proposal for the liquidation of governments should consider the present extra­
ordinary reluctance of banks to show bills payable.

The present banking situa­

tion was so delicate that it could be easily disturbed.
Governor Harrison pointed out that the resolutions of the conference
represented a compromise since some of those present were in favor of considerable
sales of securities, while others were only in favor of such moderate sales as

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might be necessary to take up some of the slack.

Governor Meyer suggested that

any move which the Federal Reserve System made in its automatic assets immediate­
ly put the acts of the System on the skyline where they were subject to observa­
tion and criticism.

Governor Harrison indicated that he would not be content with even

the proposed moderate program of sales of governments unless the buying rates for
bills were nearer to the market rate, as bills coming back to the System would
act as a safety valve in case too much funds were withdrawn from the market.

Mr. Miller stated that the banking situation was now more important
than the credit situation, and asked what the governors wure planning to do in
different districts if further banking trouble started.

The Federal reserve

bank is the normal place of leadership, and plans should be developed to keep
any bank with good resources from suffering.
Governor Harrison outlined a method which had been devised in New York
to deal with any banks which might hereafter be in trouble.
At this point Governor Harrison left the meeting.
Governor Meyer stated that a reduction of bills and discounts of the
System did not involve tho launching of any major policy, whereas the sale of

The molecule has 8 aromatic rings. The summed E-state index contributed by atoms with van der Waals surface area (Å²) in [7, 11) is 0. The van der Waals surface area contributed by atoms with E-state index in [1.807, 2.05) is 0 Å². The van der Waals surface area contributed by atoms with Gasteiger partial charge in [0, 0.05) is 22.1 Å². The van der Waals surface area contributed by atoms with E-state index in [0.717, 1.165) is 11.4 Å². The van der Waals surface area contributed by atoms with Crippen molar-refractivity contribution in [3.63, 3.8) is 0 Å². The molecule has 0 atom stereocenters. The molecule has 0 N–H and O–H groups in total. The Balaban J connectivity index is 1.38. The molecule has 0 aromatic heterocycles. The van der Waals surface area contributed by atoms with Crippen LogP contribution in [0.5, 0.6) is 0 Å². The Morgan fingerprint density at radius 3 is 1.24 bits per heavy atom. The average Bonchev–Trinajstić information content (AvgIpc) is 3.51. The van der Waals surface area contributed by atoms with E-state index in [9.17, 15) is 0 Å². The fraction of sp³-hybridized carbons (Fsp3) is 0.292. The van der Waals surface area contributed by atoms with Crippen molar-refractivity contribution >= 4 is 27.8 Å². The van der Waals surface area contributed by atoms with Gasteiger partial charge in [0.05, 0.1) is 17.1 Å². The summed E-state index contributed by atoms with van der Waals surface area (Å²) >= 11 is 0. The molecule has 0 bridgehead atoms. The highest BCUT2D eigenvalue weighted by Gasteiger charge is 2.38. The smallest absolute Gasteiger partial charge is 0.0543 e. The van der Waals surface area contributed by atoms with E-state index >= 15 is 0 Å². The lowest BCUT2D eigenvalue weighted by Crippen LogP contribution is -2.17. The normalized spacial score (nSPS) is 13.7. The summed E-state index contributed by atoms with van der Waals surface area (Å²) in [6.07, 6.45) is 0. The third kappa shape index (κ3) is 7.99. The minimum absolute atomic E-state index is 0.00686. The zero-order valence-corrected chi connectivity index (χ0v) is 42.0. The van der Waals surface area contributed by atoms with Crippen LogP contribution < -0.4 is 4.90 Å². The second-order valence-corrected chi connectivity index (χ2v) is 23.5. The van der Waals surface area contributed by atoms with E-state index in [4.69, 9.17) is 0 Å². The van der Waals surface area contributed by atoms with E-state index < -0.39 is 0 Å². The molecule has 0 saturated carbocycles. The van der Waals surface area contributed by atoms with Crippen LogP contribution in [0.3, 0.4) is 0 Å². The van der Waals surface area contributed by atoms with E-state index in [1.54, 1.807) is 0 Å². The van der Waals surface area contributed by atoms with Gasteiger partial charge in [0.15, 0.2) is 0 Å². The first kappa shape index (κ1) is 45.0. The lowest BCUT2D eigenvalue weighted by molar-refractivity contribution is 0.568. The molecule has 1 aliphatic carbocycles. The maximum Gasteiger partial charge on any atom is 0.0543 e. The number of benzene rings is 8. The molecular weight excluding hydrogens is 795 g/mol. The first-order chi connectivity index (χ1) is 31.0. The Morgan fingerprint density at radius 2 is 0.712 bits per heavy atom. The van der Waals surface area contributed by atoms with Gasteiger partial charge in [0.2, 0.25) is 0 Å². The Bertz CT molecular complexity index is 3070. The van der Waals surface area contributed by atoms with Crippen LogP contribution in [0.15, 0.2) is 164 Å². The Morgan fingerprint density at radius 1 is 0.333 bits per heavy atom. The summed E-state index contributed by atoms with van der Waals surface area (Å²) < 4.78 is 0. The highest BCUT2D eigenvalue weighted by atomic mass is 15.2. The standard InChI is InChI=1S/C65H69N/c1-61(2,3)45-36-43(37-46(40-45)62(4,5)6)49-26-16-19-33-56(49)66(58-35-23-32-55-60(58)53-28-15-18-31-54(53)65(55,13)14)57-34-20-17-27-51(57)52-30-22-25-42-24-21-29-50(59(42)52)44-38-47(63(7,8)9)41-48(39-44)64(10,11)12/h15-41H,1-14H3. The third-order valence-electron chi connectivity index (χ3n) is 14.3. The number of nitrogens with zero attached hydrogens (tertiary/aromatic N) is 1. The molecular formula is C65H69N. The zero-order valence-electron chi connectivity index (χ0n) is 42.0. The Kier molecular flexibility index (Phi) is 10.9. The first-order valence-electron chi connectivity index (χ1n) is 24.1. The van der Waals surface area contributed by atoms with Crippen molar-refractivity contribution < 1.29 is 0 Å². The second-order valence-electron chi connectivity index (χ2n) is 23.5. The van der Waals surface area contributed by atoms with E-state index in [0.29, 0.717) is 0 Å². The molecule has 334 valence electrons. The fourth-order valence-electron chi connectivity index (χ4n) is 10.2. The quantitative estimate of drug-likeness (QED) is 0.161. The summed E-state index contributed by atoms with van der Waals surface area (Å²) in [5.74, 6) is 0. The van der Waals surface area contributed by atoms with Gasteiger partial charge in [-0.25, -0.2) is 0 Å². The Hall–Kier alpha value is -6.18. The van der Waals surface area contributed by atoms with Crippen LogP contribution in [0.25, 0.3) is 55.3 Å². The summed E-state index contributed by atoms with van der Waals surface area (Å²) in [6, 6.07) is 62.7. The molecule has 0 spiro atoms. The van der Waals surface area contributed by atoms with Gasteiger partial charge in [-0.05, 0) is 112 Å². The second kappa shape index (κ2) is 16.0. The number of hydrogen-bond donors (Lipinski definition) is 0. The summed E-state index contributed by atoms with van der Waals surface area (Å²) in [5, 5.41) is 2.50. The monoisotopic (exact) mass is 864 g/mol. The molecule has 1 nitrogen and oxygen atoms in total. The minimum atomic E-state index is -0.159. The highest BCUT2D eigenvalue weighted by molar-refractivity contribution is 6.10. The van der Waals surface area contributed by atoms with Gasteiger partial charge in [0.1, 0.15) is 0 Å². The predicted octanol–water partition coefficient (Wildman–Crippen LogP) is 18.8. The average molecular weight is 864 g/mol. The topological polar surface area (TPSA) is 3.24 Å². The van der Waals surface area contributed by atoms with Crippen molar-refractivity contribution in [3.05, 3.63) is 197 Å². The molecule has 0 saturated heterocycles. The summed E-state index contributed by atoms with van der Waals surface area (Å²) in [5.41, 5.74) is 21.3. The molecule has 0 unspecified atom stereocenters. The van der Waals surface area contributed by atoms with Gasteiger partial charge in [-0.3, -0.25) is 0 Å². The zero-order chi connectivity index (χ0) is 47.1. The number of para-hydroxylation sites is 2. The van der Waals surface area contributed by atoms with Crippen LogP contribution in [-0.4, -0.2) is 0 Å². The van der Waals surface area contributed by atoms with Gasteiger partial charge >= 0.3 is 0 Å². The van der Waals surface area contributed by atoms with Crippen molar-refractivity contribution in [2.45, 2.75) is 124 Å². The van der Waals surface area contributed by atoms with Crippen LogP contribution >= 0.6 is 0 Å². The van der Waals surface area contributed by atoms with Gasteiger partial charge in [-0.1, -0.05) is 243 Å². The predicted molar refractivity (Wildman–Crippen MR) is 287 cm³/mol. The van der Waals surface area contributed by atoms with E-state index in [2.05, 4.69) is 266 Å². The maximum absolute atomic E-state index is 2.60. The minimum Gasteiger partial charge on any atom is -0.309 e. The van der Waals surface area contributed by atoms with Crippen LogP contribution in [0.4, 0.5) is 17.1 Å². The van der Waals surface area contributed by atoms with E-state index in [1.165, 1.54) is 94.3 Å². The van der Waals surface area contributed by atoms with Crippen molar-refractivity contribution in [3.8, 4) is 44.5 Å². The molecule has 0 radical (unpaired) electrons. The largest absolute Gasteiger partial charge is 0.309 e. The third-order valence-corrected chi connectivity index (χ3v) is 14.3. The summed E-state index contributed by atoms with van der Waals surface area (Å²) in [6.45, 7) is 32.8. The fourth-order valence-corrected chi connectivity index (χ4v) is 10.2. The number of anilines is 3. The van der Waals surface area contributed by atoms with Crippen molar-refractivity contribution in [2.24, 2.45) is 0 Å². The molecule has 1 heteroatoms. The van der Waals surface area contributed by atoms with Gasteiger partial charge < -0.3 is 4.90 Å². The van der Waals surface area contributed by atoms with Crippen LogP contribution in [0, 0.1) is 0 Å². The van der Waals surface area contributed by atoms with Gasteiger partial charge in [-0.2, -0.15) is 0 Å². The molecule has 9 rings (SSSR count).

governments is commonly interpreted as a major move in Federal reserve policy.
The Reserve System has been accused in a number of quarters of pursuing a de­
flationary policy in the past year, and a sale of government securities at this
time is likely to draw fire.

In this situation it would appear most desirable

to avoid a move which appears to represent a major change in policy when there
is no necessity for doing it.
Governor Young said that those present would certainly not favor any
program which they believed would affect bank confidence, or that was a new and
major change in policy.

Government bonds had first been bought under an emergency,

and their purchase had proved helpful, but there was a limit to what the System
could do in buying bonds.

Some sales would put the System into a position to go

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back into the market and buy again if it is necessary.
Governor McDougal pointed out that no one present was desirous of dump­
ing securities in the market, but they favored a program that would be worked out

Governor Calkins stated that he believed the word "undue" should be

omitted in the phrase "any undue tightening of the money position."

There seemed

to be general sentiment in favor of this suggestion.
Governor Meyer stated that in this position the Board has an apparent
responsibility to the country; that the world was now in the worst economic con­
dition that he had ever seen.

There had been the worst breakdown in credit

conditions which he had witnessed.

The present situation in Germany and

Australia in which a nation’s credit was at question being cases in point.
employment, unrest, and discontent were severe.


Under these circumstances every­

thing which the Federal Reserve System does which is or may be interpreted as a
move in major policy is on the skyline.
Governor Calkins stated that the proposal was not considered as a major
change in policy, that his idea was that a beginning of sales might be made by
letting February 16 maturities of Treasury bills run off.

It could not be con­

sidered a major change in policy because it provides specifically for the "con­
tinuance of an easy money policy."

The meeting adjourned at 6:15*

W. Randolph Burgess,

Federal Reserve Bank of St. Louis, One Federal Reserve Bank Plaza, St. Louis, MO 63102